Case Brief: Abad v NLRC

G.R. No. 108996 February 20, 1998

Domingo Abad, et. al., petitioners
Hon. National Labor Relations Commission, Third Division, and Atlantic Gulf and Pacific Co., respondents.


Private respondent Atlantic Gulf and Pacific Co. is a construction company engaged, among other things, in building offshore marine structures for third parties. Petitioners were hired by private respondent. Private respondent treated petitioners as project workers, claiming that the hiring of workers was based on the availability of project contracts and was thus done on and off. Workers were hired for definite periods of time, with tenure depending on the need for each worker’s particular skills.
Petitioners had been in the service of private respondent for a period of three to ten years until their termination on different dates during the period 1973-1976. They instituted two separate complaints before the NLRC praying for reinstatement. They alleged that they were non-project employees who should have become regular employees after completing one year of service and that, as regular employees, they would have been entitled to benefits extended to regular employees under the company’s CBA as well as to other benefits enjoyed by regular employees.

In 1977, both complaints were archived upon motion of petitioners to hold hearings on the cases in abeyance. They filed the motion because at that time an “identical and analogous” case (Jose Abuan, et al. v. AG&P, docketed as NLRC Case No. RBIV-1746-75) was pending appeal in the Office of the Secretary of Labor. The Abuan case was elevated to the Supreme Court and was finally decided on July 11, 1980 when this Court denied for lack of merit the motion filed by petitioners in that case for reconsideration of the Court’s earlier resolution denying their petition for certiorari.

Petitioners moved for the revival of the cases, and the Labor Arbiter ruled in favor of the petitioners. He held that petitioners were non-project employees. In addition, the Labor Arbiter found that petitioners continued working for private respondent even when there were no major projects to work on. Accordingly, the Labor Arbiter ordered private respondent to reinstate petitioners.

Private respondent appealed to the NLRC which reversed the decision of the Labor Arbiter in a ruling dated November 17, 1992. The NLRC cited the case of Abuan, et al. v. AG&P which it said presented substantially the same facts as these cases. It pointed out that petitioners, like the complainants in the Abuan case, also worked in private respondent’s Poro Point Project with contracts of employment with durations ranging from 15 to 30 days. The contracts specified the projects to which the complainants were assigned. The complainants in Abuan were separated from employment due to the expiration of their employment contracts. The workers in that case were held to be project employees, and so should it be for the workers in these cases.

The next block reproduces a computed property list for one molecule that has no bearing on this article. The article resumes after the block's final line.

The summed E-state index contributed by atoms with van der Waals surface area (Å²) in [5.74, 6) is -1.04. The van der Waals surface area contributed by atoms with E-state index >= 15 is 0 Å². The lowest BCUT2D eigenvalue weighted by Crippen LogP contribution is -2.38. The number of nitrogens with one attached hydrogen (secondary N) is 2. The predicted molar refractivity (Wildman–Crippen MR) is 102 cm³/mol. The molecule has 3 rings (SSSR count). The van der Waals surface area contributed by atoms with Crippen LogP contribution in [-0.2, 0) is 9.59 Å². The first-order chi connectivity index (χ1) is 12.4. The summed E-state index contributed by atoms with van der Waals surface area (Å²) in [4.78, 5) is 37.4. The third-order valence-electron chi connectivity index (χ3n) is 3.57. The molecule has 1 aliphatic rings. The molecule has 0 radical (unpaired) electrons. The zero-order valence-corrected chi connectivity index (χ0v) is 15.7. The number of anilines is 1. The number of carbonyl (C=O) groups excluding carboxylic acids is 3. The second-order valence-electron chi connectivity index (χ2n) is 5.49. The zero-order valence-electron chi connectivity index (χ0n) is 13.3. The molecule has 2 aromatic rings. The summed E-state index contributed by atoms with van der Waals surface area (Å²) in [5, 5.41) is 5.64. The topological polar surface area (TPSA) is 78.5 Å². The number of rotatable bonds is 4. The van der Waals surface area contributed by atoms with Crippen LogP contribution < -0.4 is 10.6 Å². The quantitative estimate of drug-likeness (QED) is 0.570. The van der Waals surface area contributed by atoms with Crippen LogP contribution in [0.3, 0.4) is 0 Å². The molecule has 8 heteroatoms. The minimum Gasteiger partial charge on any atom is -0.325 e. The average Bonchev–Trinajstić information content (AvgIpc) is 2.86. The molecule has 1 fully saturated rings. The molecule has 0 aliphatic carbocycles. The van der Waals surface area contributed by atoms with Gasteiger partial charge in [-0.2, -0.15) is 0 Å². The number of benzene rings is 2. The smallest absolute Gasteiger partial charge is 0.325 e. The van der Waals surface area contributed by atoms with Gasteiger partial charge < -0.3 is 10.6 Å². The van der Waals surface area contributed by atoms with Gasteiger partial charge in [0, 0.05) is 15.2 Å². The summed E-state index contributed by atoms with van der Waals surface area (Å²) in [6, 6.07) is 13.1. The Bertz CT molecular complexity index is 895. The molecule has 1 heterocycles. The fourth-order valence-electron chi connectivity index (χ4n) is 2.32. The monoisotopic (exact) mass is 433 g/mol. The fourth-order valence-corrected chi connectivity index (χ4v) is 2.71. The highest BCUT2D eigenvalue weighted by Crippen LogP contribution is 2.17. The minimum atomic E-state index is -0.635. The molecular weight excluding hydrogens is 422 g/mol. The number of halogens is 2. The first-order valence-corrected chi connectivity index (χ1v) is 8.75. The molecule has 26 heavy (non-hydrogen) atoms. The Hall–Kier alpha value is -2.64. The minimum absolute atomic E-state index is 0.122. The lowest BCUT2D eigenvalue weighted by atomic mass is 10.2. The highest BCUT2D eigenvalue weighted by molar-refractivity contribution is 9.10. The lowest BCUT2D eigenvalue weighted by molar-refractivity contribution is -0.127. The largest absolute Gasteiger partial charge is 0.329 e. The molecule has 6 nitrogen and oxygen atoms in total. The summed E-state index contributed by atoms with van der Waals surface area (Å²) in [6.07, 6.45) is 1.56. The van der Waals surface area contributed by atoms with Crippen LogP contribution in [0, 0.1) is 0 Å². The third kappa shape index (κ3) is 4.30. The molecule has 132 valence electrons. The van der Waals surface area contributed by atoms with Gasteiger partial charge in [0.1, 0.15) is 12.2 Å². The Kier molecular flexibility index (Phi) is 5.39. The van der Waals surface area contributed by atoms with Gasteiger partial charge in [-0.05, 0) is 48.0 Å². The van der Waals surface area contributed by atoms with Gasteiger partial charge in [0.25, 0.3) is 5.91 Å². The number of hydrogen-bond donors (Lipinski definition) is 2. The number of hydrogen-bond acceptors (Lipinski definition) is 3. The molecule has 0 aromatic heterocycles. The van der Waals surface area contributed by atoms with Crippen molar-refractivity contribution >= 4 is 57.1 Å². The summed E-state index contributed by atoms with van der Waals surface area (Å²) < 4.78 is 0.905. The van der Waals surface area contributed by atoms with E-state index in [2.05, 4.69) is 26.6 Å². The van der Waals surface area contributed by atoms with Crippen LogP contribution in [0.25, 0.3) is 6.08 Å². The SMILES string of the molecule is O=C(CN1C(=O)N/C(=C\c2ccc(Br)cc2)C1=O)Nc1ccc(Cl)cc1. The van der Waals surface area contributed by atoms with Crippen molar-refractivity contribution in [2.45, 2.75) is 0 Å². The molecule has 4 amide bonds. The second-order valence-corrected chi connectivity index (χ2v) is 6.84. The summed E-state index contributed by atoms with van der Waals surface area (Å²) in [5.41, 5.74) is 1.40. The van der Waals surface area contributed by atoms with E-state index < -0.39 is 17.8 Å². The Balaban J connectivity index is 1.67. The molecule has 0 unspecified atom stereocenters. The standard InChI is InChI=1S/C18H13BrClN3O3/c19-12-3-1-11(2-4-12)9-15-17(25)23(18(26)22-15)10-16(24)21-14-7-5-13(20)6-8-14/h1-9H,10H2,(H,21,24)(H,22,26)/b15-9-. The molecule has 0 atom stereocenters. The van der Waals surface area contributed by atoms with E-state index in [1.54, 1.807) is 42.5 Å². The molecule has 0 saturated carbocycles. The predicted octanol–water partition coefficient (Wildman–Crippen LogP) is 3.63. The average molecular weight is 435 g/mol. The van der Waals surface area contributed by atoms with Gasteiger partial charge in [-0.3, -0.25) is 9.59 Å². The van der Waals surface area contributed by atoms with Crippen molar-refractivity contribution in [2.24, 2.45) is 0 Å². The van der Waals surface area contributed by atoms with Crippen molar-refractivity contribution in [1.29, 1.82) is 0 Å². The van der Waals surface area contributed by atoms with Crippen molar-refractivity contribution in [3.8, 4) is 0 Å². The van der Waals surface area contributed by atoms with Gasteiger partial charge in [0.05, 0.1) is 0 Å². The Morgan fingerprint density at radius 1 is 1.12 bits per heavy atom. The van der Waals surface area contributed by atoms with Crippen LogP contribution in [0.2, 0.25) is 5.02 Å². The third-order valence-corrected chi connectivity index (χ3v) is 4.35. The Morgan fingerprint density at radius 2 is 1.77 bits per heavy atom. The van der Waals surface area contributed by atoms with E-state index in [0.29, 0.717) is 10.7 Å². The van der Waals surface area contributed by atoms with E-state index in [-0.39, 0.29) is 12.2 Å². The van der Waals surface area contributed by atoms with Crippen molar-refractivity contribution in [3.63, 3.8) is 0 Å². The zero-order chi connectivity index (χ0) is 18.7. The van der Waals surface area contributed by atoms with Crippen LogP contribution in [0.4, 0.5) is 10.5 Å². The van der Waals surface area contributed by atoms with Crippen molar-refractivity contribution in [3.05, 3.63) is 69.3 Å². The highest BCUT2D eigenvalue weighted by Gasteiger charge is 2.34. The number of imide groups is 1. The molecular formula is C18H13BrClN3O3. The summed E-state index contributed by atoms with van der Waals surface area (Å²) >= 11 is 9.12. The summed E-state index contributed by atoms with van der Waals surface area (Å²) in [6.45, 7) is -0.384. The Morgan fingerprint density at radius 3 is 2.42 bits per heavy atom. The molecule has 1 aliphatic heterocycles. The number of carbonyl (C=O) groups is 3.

Petitioners assert that the NLRC should have ruled on the issue of whether or not the workers were regular employees based on the available evidence instead of merely invoking stare decisis.


Whether NLRC is correct in invoking stare decisis and reversing the decision of the Labor Arbiter.



Stare decisis declares that, for the sake of certainty, a conclusion reached in one case should be applied to those which follow, if the facts are substantially the same, even though the parties may be different.

Indeed, the facts and the questions involved in Abuan and the present case are the same. Petitioners themselves did admit as much when they filed their motion to hold hearings in abeyance pending the final determination of the issues in Abuan, to avoid any conflict in the decisions in the two cases.

The workers in Abuan and the petitioners were all hired to work in private respondent’s Poro Point Project, and were attached to private respondent’s Offshore and Marine Services Division. Therein, ¾ the workers in the Abuan case had essentially the same nature of employment as petitioners.

Like the workers in Abuan, petitioners in this case also had contracts with periods ranging from 15 days to 30 days. The contracts of both sets of workers were renewed several times such that the workers spent more than a year working for private respondent. The workers in Abuan as well as the petitioners were separated from the service upon the completion of the projects to which they were assigned. After such separation, they filed separate complaints seeking the same relief: recognition of their regular status, their reinstatement and payment of salaries and benefits due regular workers. Thus the workers in Abuan and petitioners in the present case were similarly situated.

Petitioners herein, like the workers in Abuan, are project employees, assigned to work in a particular construction project. They are workers whose employment has been fixed for a specific project or undertaking the completion or termination of which has been determined at the time of their engagement.

WHEREFORE, the petition is DENIED and the decision of the NLRC is AFFIRMED.


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